I come from the world of real-time strategy games, where you can actually control your units, so having the computer manage them for me took some adjusting. The key to playing this game is timing: timing your hero’s assaults to coincide with those of your army’s, and then retreating before your numbers get too thin and you yourself are in danger. Your base will automatically spawn new units every so often, so this game’s strategy revolves around making the most of each assault instead of trying to micromanage your units’ movement.

Each lane in the game is marked with a series of gates and towers, and you have to take these out in order to make your way to the enemy base. In a bit of a switch-up from, say, Dota 2, towers will only attack you once all your soldiers are dead, giving you time to cause some damage and then retreat. To say that Heroes of the Storm is like the ebb and flow of a river is not inaccurate. You surge and recede with the tides of your troops.

That’s right, folks, I’m giving you some real zen shit today.

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CHAAAAARGE!!!

Now; a game like this would be rather simplistic if all you had to do was match your moves with that of your soldiers, but the player-controlled heroes are what will win the day. Each hero you select is not only much stronger than your foot soldiers, but can gain experience from combat and killing enemies. You can use this experience to level up, gain new powers, and use those powers to turn the tide of battle. You get a huge bonus for killing an enemy hero, but if you die, you’ll have to sit out for a while and wait to get resurrected.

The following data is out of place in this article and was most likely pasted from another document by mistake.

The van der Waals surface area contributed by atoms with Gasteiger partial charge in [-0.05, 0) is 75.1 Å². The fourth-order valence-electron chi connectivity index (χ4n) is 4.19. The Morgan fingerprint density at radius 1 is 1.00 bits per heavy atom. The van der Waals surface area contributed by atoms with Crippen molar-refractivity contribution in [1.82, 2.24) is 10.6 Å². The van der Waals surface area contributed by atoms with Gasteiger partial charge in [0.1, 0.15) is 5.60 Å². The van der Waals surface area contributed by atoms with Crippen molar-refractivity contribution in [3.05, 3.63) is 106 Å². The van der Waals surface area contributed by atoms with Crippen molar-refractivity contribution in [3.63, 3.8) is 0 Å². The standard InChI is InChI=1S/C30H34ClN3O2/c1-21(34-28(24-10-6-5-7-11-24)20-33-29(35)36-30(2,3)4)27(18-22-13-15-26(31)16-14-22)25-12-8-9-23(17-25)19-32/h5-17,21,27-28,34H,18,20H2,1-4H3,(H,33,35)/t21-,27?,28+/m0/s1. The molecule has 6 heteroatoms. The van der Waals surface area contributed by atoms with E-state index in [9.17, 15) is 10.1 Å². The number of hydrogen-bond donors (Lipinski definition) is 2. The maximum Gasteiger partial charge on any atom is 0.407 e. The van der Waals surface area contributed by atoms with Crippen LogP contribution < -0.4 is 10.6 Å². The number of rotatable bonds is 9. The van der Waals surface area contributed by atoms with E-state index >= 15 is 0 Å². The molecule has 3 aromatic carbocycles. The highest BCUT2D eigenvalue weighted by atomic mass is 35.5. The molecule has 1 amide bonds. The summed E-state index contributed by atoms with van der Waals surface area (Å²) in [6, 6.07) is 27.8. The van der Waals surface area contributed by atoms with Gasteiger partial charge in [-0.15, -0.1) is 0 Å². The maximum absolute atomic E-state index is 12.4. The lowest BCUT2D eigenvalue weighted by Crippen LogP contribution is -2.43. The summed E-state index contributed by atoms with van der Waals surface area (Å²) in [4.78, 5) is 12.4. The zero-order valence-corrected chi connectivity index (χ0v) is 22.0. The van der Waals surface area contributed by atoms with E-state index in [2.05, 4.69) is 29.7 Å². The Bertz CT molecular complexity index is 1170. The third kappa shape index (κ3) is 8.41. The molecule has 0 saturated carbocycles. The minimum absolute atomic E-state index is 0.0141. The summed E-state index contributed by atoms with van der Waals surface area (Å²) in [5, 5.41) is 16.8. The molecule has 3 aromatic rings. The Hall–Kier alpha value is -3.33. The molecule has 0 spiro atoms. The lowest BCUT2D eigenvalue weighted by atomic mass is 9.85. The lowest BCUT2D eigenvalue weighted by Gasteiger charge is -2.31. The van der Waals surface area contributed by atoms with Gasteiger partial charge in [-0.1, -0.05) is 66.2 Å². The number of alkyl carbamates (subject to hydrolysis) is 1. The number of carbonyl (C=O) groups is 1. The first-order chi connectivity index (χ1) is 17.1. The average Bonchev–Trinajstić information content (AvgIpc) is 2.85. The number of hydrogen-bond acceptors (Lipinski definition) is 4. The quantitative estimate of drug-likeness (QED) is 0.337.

Jim Raynor, for example, is good with an assault rifle, but after killing a few soldiers he gains a very useful ability to summon Banshee-class assault aircraft. These things can devastate an enemy formation, giving your own men some breathing room and allowing you to press the attack. Each hero has his or her own unique powers, and figuring out how to use them in conjunction with your teammates and your units will go a long ways toward winning the match.

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Killing an enemy hero gives you an opportunity to press your advantage, but be careful. Your opponent will do the same if you die.

The curious thing about Heroes of the Storm is that Blizzard claims it is not a MOBA, but an “arena brawler”. I find that classification curious, because Heroes of the Storm is the most cut-and-dry MOBA game I’ve ever played. Everything it does is strictly conventional for a MOBA game; combat lanes, computer-controlled soldiers, and heroes that can level up. I suspect that the “arena brawler” tagline was something Blizzard used to try to differentiate itself from League of Legends and Dota 2, but Heroes of the Storm feels like those two games in their purest, simplest embodiment.